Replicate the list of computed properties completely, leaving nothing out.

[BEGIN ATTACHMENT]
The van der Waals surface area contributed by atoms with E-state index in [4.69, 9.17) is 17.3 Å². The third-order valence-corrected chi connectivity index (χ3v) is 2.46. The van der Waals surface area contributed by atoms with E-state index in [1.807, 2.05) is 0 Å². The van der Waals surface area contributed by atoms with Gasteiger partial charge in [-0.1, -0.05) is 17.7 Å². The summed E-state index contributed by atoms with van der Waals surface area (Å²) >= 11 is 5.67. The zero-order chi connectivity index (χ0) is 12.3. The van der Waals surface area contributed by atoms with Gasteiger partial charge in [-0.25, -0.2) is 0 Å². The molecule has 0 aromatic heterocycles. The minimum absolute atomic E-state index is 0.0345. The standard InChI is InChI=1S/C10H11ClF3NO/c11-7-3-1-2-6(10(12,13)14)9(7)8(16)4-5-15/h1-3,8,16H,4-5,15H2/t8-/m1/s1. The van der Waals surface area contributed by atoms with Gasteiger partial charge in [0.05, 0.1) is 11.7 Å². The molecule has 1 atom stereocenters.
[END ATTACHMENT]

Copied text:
The van der Waals surface area contributed by atoms with E-state index in [4.69, 9.17) is 17.3 Å². The third-order valence-corrected chi connectivity index (χ3v) is 2.46. The van der Waals surface area contributed by atoms with E-state index in [1.807, 2.05) is 0 Å². The van der Waals surface area contributed by atoms with Gasteiger partial charge in [-0.1, -0.05) is 17.7 Å². The summed E-state index contributed by atoms with van der Waals surface area (Å²) >= 11 is 5.67. The zero-order chi connectivity index (χ0) is 12.3. The van der Waals surface area contributed by atoms with Gasteiger partial charge in [-0.25, -0.2) is 0 Å². The molecule has 0 aromatic heterocycles. The minimum absolute atomic E-state index is 0.0345. The standard InChI is InChI=1S/C10H11ClF3NO/c11-7-3-1-2-6(10(12,13)14)9(7)8(16)4-5-15/h1-3,8,16H,4-5,15H2/t8-/m1/s1. The van der Waals surface area contributed by atoms with Gasteiger partial charge in [0.05, 0.1) is 11.7 Å². The molecule has 1 atom stereocenters.